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Consider the real scalar field $\phi(x,t)$ on 1+1 dimensional space-time with some action, for instance

$$ S[\phi] = \frac{1}{4\pi\nu} \int dx\,dt\, (v(\partial_x \phi)^2 - \partial_x\phi\partial_t \phi) $$

where $v$ is some constant and $1/\nu\in \mathbb Z$. (This example describes massless edge excitations in the fractional quantum Hall effect.)

To obtain the quantum mechanics of this field, there are two possibilities:

  1. Perform canonical quantization, i.e. promote the field $\phi$ to an operator and set $[\phi,\Pi] = i\hbar$ where $\Pi$ is the canonically conjugate momentum from the Lagrangian.
  2. Use the Feynman path integral to calculate all expectation values of interest, like $\langle \phi(x,t)\phi(0,0) \rangle$, and forget about operators altogether.

My question is

Are the approaches 1. and 2. always equivalent?

It appears to me that the Feynman path integral is a sure way to formulate a quantum field theory from an action, while canonical quantization can sometimes fail.

For instance, the commutation relations for the field $\phi$ in the example above look really weird; it is conjugate to its own derivative $\Pi(x,t) = -\frac{1}{2\pi\nu}\partial_x\phi(x,t)$. The prefactor is already a little off. For this to make sense, we have to switch to Fourier transformation and regard the negative field modes as conjugate momenta, $\Pi_k=\frac{1}{2\pi\nu}(-ik)\phi_{-k}$.

A more serious example: it seems to me that the Feynman integral easily provides a quantum theory of the electromagnetic gauge field $A_\mu$ whereas in canonical quantization, we must first choose an appropriate gauge and hope that the quantization does not depend on our choice.

Could you give a short argument why 2. gives the right quantum theory of the electromagnetic field? (standard action $-\frac1{16\pi} F^{\mu\nu}F_{\mu\nu})$

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What makes you think that the gauge degrees of freedom don't cause problems in a naive Path Integral quantization? –  Simon Sep 9 '11 at 10:42
    
Note that the action implicitly already makes use of the conjugate momentum. After all, $S= \int dt \pi \phi - H(\phi,\pi)$. In that sense you're not avoiding this odd conjugate momentum in the path integral approach at all. –  Olaf Sep 9 '11 at 10:56
    
@Simon: Apparently because I have no experience with it. I'd appreciate any pointers. –  Greg Graviton Sep 9 '11 at 11:47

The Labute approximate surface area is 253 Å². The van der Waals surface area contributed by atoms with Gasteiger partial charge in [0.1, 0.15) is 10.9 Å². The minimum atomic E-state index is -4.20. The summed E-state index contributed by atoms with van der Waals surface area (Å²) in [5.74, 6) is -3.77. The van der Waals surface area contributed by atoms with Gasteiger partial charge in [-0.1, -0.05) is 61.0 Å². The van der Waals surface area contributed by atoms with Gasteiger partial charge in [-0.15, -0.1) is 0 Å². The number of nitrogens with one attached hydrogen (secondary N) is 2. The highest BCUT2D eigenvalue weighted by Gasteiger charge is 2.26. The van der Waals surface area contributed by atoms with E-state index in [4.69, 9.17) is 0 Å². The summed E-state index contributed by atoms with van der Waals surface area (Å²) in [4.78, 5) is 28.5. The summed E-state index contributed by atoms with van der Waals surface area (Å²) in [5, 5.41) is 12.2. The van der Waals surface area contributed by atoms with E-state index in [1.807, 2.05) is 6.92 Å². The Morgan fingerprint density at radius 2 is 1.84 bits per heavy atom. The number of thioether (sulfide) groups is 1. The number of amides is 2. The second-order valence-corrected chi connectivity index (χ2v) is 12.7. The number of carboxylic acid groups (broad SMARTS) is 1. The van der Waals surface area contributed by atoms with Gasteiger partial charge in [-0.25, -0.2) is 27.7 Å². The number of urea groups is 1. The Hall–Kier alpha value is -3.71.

@MisterO: I'm not starting with a Hamiltonian, I'm starting straight with the Lagrangian. –  Greg Graviton Sep 9 '11 at 11:48
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@greg: it is not true that the path integral "forgets about operators altogether". You need to show that the path integral is unitary. There are many path integrals which are perfectly well defined and renormalizable in Euclidean space that don't produce a unitary quantum theory, for example $\int d^8x |\nabla\phi|^4 + V(\phi)$ where V is a polynomial of degree 4 or less. –  Ron Maimon Sep 10 '11 at 0:57

3 Answers 3

up vote 7 down vote accepted

This type of problems is often referred to as constrained mechanical system. It was studied by Dirac, who developed the theory of constrained quantization. This theory was formalized and further developed by Marseden and Weinstein to what is called "Symplectic reduction". A particularly illiminating chapter for finite dimensional systems may be found in Marsden and Ratiu's book: "Introduction to mechanics and symmetry".

When the phase space of a dynamical system is a cotangent bundle, one can use the usual methods of canonical quantization, and the corresponding path integral. However, this formalism does not work in general for nonlinear phase spaces. One important example is when the phase space is defined by a nonlinear surface in a larger linear phase space.

Basically, Given a symmetry of a phase space, one can reduce the problem to a smaller phase space in two stages

  1. Work on "constant energy surfaces" of the Hamiltonian generating this stymmetry.
  2. Consider only "invariant observables" on these surfaces.

This procedure reduces by 2 the dimensions of the phase space, and the reduced dimension remains even. One can prove that if the original phase space is symplectic, so will be the reduced phase space.

May be the most simple example is the elimination of the center of mass motion in a two particle system and working in the reduced dynamics.

There is a theorem by Guillemin and Sternberg for certain types of finite dimensional phase spaces which states that quantization commutes with reduction. That is, one can either quantize the original theory and impose the constraints on the quantum Hilbert space to obtain the "physical" states. Or, on can reduce the classical theory, then quantize. In this case the reduced Hilbert space is automatically obtained. The second case is not trivuial because the reduced phase space becomes a non-linear symplectic manifold and in many cases it is not even a manifold (because the group action is not free).